Cochran was that rarity, a man with both a keen mind and the desire to use it for the benefit of mankind. His office was always open to the struggling student, nonplussed scientist, or inquiring citizen.


I. Original Works. A bibliography of Cochran’s works is part of Morris Hansen and Frederick Mosteller,’ “William Gemmell Cochran,” in Biographical Memoirs, National Academy of Sciences. 56 (1987) 61–89. His books are Fifty Years of Field Experiments at the Woburn Experimental Station (London, 1936) written with E. J. Russell and J. A. Voelcker; Experimental Designs (New York. 1950; 2nd ed., 1957). written with Gertrude Cox; Sampling Techniques (New York, 1963; 3rd ed., 1977); Statistical Problems of the Kinsey Report (Washington. D. C. 1954), written with Frederick Mosteller and John W. Tukey: Statistical Methods (6th ed., Ames. Iowa. 1967; 7th ed. 1980), written with G. W. Snedecor; William G. Cochran: Contributions to Statistics, Betty I. M. Cochran. comp. (New York, 1982); and Planning and Analysis of Ob servational Studies. Lincoln E. Moses and Frederick Mosteller, eds, (New York, 1983).

Cochran’s papers include “The Distribution of Quadratic Forms in a Normal System,” in Proceedings of the Cambridge Philosophical Society, 30 (1934), 178–191: “Long-Term Agricultural Experiments,” in Journal of the Royal Statistical Society, supp. 6 (1938), 104–148; “The Use of the Analysis of Variance in Enumeration by Sampling,” in Journal of the American Statistical Association, 34 (1939). 492–510: “Some Consequences When the Assumptions for the Analysis of Variance Are Not Satisfied.” in Biometrical Bulletin, 3 (1947), 22–38; “The X2 Test of Goodness of Fit,” in Annals of Mathematical Statistics. 23 (1952), 315–345; “The Combination of Estimates from Different Experiments.” in Biometrics, 10 (1954), 101–129; “Some Methods for Strengthening the Common X2 Tests,” ibid., 417–451; “The Planning of Observational Studies of Human Populations,” in Journal of the Royal Statistical Society, 128 (1965), 234–265: and “Errors of Measurement in Statistics,” in Technometrics, 10 (1968), 637–666.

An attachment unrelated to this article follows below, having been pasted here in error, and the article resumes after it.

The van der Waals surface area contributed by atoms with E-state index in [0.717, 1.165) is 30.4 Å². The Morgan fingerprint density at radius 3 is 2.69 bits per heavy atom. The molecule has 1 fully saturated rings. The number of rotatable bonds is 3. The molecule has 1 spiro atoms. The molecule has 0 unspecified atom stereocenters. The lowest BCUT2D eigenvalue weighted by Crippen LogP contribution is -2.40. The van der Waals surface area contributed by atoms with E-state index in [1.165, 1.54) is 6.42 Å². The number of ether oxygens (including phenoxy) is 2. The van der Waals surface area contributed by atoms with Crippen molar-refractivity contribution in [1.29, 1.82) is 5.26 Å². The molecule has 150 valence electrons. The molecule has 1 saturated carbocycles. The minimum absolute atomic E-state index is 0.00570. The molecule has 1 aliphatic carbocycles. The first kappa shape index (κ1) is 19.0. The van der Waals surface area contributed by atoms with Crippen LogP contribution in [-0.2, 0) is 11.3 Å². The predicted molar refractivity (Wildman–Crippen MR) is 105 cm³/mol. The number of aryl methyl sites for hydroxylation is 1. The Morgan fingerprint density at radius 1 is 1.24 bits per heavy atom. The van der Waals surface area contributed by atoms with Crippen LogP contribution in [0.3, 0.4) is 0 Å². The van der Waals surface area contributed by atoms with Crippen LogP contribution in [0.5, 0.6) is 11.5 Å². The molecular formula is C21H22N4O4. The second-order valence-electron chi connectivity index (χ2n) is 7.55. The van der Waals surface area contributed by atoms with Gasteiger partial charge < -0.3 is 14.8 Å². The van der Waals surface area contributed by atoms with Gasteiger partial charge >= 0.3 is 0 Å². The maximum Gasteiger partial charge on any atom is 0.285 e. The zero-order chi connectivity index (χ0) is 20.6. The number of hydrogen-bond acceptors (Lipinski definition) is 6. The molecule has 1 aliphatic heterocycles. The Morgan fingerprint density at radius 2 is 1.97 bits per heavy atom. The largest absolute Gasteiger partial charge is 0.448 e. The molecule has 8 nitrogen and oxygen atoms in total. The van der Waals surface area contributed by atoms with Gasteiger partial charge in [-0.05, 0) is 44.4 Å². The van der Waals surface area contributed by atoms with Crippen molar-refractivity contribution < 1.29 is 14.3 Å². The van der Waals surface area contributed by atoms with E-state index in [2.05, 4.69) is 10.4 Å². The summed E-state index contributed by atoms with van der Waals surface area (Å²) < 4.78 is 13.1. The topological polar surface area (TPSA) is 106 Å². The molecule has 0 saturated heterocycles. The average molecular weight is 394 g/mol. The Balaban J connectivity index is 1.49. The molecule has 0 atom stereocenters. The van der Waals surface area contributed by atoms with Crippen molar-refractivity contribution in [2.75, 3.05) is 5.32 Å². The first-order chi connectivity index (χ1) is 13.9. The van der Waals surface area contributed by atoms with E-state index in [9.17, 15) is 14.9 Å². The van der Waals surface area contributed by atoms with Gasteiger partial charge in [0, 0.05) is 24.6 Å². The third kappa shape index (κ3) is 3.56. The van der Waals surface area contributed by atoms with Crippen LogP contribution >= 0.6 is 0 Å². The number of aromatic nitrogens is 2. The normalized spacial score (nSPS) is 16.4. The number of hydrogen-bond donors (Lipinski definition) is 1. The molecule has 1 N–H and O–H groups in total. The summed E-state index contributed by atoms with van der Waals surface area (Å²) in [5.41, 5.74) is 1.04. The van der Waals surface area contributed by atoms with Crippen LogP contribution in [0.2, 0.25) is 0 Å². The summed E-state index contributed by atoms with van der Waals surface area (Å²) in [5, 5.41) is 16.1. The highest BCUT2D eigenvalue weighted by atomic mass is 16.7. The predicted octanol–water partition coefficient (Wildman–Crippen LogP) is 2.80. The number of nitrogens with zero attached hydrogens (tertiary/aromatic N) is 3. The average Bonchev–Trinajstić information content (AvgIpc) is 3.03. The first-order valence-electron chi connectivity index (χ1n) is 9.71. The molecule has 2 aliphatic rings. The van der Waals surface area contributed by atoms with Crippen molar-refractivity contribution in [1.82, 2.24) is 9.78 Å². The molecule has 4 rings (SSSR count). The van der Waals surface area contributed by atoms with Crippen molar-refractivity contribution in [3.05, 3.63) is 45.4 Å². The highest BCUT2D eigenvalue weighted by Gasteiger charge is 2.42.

II. Secondary Literature. Works on Cochran and/or his contributions are Richard L. Anderson. “William Gemmell Cochran. 1909–1980. A Personal Tribute,” in Biometrics, 36 (1980). 574–578: Theodore Colton, “Bill Cochran: His Contributions to Medicine and Public Health and Some Personal Recollections,” in American Statistician, 35 (1981), 167–170: Arthur P. Dempster, “Reflections on W. G. Cochran. 1909–1980,” in International Statistical Review, 51 (1983), 321–322: Arthur P. Dempster and Frederick Mosteller, “In Memoriam William Gemmell Cochran (1909–1980),” In American Statistician35 (1981), 38: H. O. Hartley. “In Memory of William G. Cochran,” in D. Krewski R. Platek. and J. N. K Rao. eds., Current Topicsin Survey Sampling (New York. 1981 i: Poduri S. R. S. Rao, “Professor William Gemmell Cochran: Pioneer in Statistics, Outstanding Scientist and a Noble Human Being,” ibid.: Poduri. R. S Rao and J. Sedransk, eds., W. G. Cochran’s Impact on Statistics (New York, 1984): and G. S. Watson. “William Gemmell Cochran 1909–1980,” in Annals of Statistics. 10 (1982). 1–10.

Richard L. Anderson